A satellite-based rainfall estimation system and drought forecasting system developed at the University of Reading are generating data to support drought insurance and agricultural decision-making. These new approaches to drought risk management now mean that millions of the world’s most vulnerable people are more resilient to drought.

Over 200 million people in sub-Saharan Africa depend on rain-fed subsistence agriculture for their livelihoods and wellbeing: when crops fail, farmers struggle to feed their families and cannot invest in seeds for future harvests. Despite this, the ground rainfall monitoring network in Africa is so sparse that less than 2% of the population live in the vicinity of a rain gauge.

To address this problem, the University of Reading developed a satellite-based rainfall estimation system called TAMSAT (Tropical Applications of Meteorology using SATellite data and ground-based observations). First developed in 1977, recent improvements in the estimation technique and a revised calibration method have substantially enhanced the dataset’s utility. Now, TAMSAT data is increasingly used in the financial sector to provide weather-index insurance (WII) to farmers across Africa.

Weather-index insurance provides financial protection against crop losses caused by adverse weather, but rather than insurers having to verify crop losses, WII pays-out based on a breach of a weather threshold. Since 2015, pay-outs from TAMSAT-based drought insurance have covered approximately 3 million farmers for drought-induced crop losses, with pay-outs of an unprecedented US $14million (April 2020).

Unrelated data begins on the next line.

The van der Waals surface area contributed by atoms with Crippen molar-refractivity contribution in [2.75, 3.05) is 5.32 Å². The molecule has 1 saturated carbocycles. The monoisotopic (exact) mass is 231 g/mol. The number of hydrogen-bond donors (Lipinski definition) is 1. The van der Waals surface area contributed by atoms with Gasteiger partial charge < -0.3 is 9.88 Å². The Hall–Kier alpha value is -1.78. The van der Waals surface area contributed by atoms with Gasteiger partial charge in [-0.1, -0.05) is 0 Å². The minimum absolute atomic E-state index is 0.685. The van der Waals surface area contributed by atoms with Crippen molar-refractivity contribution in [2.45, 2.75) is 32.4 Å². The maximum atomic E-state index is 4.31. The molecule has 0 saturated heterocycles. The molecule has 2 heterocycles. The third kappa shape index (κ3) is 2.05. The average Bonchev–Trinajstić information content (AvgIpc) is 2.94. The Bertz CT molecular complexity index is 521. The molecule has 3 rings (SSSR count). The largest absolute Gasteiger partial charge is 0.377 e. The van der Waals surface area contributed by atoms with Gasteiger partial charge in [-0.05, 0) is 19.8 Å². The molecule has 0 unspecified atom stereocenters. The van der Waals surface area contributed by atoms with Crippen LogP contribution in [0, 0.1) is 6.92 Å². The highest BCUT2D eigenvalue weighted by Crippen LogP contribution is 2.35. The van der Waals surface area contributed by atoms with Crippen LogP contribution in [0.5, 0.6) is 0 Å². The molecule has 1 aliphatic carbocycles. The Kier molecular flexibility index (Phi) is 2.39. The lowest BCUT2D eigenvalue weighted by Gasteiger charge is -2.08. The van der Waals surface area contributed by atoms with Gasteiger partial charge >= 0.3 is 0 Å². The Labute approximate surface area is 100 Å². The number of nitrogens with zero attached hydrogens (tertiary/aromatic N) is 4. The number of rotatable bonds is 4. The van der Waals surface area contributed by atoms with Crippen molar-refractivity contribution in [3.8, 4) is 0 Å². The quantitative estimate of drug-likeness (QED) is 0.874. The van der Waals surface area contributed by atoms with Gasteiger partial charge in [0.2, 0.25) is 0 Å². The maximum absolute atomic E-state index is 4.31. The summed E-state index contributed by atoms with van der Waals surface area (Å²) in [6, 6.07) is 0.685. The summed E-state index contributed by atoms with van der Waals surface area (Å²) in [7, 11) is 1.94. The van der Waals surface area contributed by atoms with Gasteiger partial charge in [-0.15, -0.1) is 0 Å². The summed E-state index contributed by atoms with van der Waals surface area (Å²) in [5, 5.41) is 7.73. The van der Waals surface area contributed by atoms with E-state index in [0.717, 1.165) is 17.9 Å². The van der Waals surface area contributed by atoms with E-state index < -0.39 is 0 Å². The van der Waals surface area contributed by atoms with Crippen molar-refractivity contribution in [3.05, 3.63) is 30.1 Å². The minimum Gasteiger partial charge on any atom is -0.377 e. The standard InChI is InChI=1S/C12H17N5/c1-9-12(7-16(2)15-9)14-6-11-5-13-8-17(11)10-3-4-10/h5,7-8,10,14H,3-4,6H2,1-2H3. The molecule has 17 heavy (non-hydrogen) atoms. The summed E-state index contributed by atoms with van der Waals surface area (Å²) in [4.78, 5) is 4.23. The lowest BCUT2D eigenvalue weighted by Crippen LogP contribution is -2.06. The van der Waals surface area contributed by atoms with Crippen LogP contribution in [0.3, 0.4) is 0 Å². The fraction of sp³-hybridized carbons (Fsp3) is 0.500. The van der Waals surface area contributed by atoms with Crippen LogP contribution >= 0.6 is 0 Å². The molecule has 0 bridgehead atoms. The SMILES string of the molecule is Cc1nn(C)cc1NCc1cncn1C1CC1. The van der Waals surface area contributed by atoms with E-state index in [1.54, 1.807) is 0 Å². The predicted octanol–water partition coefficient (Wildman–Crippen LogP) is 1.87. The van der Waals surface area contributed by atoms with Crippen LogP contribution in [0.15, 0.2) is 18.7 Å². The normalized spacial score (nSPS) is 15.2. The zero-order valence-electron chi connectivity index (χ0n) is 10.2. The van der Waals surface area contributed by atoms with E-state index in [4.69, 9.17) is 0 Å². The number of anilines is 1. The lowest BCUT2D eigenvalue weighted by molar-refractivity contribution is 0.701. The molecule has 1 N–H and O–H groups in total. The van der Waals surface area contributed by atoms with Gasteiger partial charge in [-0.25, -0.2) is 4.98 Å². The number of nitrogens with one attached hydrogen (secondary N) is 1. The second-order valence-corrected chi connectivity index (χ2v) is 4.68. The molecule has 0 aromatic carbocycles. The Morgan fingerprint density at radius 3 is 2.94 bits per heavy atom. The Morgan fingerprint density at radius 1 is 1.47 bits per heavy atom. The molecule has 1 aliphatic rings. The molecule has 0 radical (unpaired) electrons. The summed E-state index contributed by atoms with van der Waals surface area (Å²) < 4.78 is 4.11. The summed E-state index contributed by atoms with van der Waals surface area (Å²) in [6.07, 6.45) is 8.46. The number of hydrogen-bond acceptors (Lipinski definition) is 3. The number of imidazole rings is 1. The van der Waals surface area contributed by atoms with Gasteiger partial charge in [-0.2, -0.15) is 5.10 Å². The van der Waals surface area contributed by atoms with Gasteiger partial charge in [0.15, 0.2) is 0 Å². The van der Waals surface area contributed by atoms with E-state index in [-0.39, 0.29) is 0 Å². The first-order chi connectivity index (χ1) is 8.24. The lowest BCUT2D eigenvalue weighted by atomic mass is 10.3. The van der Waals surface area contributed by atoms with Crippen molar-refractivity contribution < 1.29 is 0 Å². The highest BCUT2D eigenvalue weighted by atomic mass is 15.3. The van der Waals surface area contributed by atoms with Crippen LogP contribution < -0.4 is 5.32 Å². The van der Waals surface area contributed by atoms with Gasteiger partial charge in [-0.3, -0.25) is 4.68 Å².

In the last five years, Professor Emily Black and her team have developed a novel drought forecasting system called TAMSAT-ALERT. The alert provides reliable forecasts of land-surface conditions (including soil moisture) at timescales from weeks (for germination) to months (for crop yield). The system was implemented for the first time across eastern and southern Africa in 2019-20, enhancing resilience by providing accurate information on where and how severe drought conditions are likely to be. This facilitates action to mitigate the agricultural and humanitarian impacts of drought, with users including the Red Cross, Start Network, World Food Programme and One Acre Fund.

For example, during Kenya’s 2019 short rains, TAMSAT-ALERT forecasts indicating a low probability of drought meant 300,000 farmers in Kitui county were moved from the ‘Alert’ phase of food security into the ‘Normal’ phase, and scarce resources could be diverted from short-term drought preparedness to long-term resilience building investments. In early 2020, TAMSAT-ALERT provided live data via SMS to agricultural extension workers representing approximately 70,000 farmers in Kenya, Uganda and Zambia, allowing them to plant early and benefit from an unusually long growing season.

The success of TAMSAT services in Africa has created demand elsewhere. Now, TAMSAT-ALERT forecasts underpin a new drought disaster relief fund in the Punjab and Sindh regions of Pakistan – covering a population of 63.5 million.

Find out more

Predicting drought (research highlight, Sept 2018)

Zambian farmers benefit from millions in insurance pay-outs thanks to Reading data (press release, Jan 2018)

View the full impact case study on the REF 2021 website: Drought monitoring and early warning for African food security using remote sensing of rainfall by the TAMSAT project